This is what happens in a country when there is no consumer rights. The business people do as they like and the government accept it. It’s not only the utility and the gas companies, what about the commercial banks, every time you look around they add a new fee, we have to be paying them to keep, and withdraw our monies and also have to be paying for their Compliance. I guess we all needs to start saving the old fashion way and see what these greedy bankers do.
    We as consumers do not know the power that we have, have we every hear about boycott, we need to come together and stand up for our rights.

  3. Freetrader says:

    The time has come to nationalise CUC.

  4. Anonymous says:

    And the big bad PAC huffed and it puffed, and it huffed and it puffed some more ( for the benefit of the public audience) and failed to blow down the house of the monopolies and cartels. Quelle surprise, monsieurs et Mesdames .

  5. Anonymous says:

    Have you ever asked yourselves why your government lets this happen to you the Caymanian people? You are sheep. They are the wolves being paid by you and everyone that feeds off of you. They have no reason to change anything for you. You are getting what you voted for. At least you got to vote.

  6. Anonymous says:

    If you read the fine print on what you are paying for with lime it says ‘speeds up to [number]’ for the plan you pay for. It is deliberately misleading. There are no advertising laws here that promote truth in advertising. Anyone can say they offer the best service without having to provide evidence.

  7. Anonymous says:

    See my previous answer.

  8. Anonymous says:

    Let me translate. Lodge run government entity calls out Lodge run “private” sector entity.
    Confused people take sides.
    Lodge wins again.
    Welcome the New World Order.

    They had this before. It is called the “Punch and Judy Show.”

  9. Anonymous says:

    fast fiber optic in newlands is shit, slow and not really a difference and when you ask logic they say everything is running fine paying 100 /mo for nothing!…

  10. Anonymous says:

    Flow rips customers off with their phone data. You get this high phone bill and when you query why it is so much? All they tell you is that it is the data that you used.

    They know that it is difficult for some people to track their data usage on the phone, unlike phone calls, where you can track the calls.

    • Whatcha Say says:

      Most phones will monitor usage for you. You just don’t understand that streaming music and videos all day, every day uses an enormous amount of bandwidth! Suck it up, buttercup!

  11. Anonymous says:

    Having more companies doesn’t lower prices, they’re all competing for a piece of an already small pie. Most everyone commenting on here has no clue what they’re talking about in regards to cost of doing business at an ISP. Canada has millions of people and they have some of the highest mobile rates in the world. OK sure the entire island doesn’t have fiber yet but most of the population does and the quality/reliability I’ve seen from Flow and Logic rivals any place I’ve been. The speeds might not be as high but that’s just because the cost to get bandwidth to the island is high and controlled by 1 entity! (C&W). Want another cable on island? guess what, that will cost millions… who will pay for it? The consumer because that’s how it goes. We can all complain about rising costs pretty much everywhere we go – the cost of getting my haircut has risen 40% in 10 years – I’ve got less hair now and I don’t get a discount :). But my ISP has lowered prices and given me higher speeds. Go figure.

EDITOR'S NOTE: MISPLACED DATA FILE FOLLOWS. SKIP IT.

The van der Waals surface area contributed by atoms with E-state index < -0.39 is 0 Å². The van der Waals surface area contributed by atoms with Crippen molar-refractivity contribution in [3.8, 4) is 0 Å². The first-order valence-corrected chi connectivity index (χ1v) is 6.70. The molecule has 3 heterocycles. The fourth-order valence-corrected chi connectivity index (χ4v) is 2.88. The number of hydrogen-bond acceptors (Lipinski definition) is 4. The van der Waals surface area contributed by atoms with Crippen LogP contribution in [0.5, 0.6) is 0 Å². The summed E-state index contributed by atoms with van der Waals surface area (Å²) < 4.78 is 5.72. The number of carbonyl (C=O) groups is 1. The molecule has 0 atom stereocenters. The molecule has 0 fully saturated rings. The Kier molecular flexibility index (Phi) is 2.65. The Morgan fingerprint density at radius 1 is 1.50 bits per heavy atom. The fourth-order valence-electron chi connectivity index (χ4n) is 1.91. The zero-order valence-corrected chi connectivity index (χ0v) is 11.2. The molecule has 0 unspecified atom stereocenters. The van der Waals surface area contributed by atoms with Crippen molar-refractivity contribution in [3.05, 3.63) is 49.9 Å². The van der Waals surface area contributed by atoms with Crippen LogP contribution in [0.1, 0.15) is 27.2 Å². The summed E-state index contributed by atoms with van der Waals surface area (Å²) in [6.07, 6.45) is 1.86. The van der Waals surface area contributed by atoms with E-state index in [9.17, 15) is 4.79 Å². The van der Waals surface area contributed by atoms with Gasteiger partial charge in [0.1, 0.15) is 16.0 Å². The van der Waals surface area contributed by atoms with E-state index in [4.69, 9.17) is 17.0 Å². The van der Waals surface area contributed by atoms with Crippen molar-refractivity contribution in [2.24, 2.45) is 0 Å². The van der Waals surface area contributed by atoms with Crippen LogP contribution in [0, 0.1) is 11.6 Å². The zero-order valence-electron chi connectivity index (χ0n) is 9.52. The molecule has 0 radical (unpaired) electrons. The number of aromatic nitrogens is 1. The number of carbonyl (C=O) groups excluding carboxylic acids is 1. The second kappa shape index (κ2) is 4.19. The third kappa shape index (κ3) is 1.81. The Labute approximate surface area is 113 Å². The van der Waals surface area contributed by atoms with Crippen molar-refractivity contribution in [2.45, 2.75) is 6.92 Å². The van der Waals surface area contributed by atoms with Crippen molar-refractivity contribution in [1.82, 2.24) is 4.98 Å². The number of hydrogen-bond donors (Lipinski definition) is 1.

• Anonymous says:

      The key to the conversation on value for the dollar is as follows for consumers and businesses. The current telecom scarcity model, built around facilities based competition, both need to be binned.
      The new paradigm is that of abundance in a service based competition model. It costs the same to offer you 1000mb/s symmetrical service over fiber optics as it does 25 mb/s. In fact it costs more for installation of the slower speed in your home or business because the technician will have to ‘throttle’ down your speed to 25mb/s. Modern day electronics and modems come out of the box programmed for 1000 mb/s.

      Wholesale Conversation- Assuming Cable and Wireless control the fiber that is serving the island, they can certainly offer more capacity on it. They most definitely are operating under a scarcity model and this too can be changed. Two fiber optic cables can carry enough data for an entire city of 5 million persons.
      The companies controlling the fiber choose not to offer abundant capacities. I will bet that C&W likely has a marine cable of at least 24 cables, and likely far more.

  12. Anonymous says:

    The precedence of daylight robbery was set years ago Customers the big manopoliss Cable & Wireless and CUC as most were and still are regardless of rebranding have no competitive choice. The alternatives are poor service or go without or go off grid.
    This situation is too entrenched for OfReg to handle, they’ll most likely be engaging another industry consultant if public & political pressure dictates. I’m ok with that if we get value, action and positive results for consumers. Our Ombudsman in turn needs to closely monitor performance of this regulatory body especially to mitigate pandering to the utilities they regulate.
    We have the beginnings of. compettition at least in the telecom sector but antimonopolistic measures need to be in place and strictly regulated to allow existing an new competitors to flourish.

    After years of apathy and price gouging we sorely need a change and if that means a change of guard so. E it. At least we have some politicians up on their soapboxes.

  13. Anonymous says:

    Flow is definitely one of the worse offenders – $2 a month rental for a box i already own!!! It is absolutely daylight robbery

    • Lo-Cal says: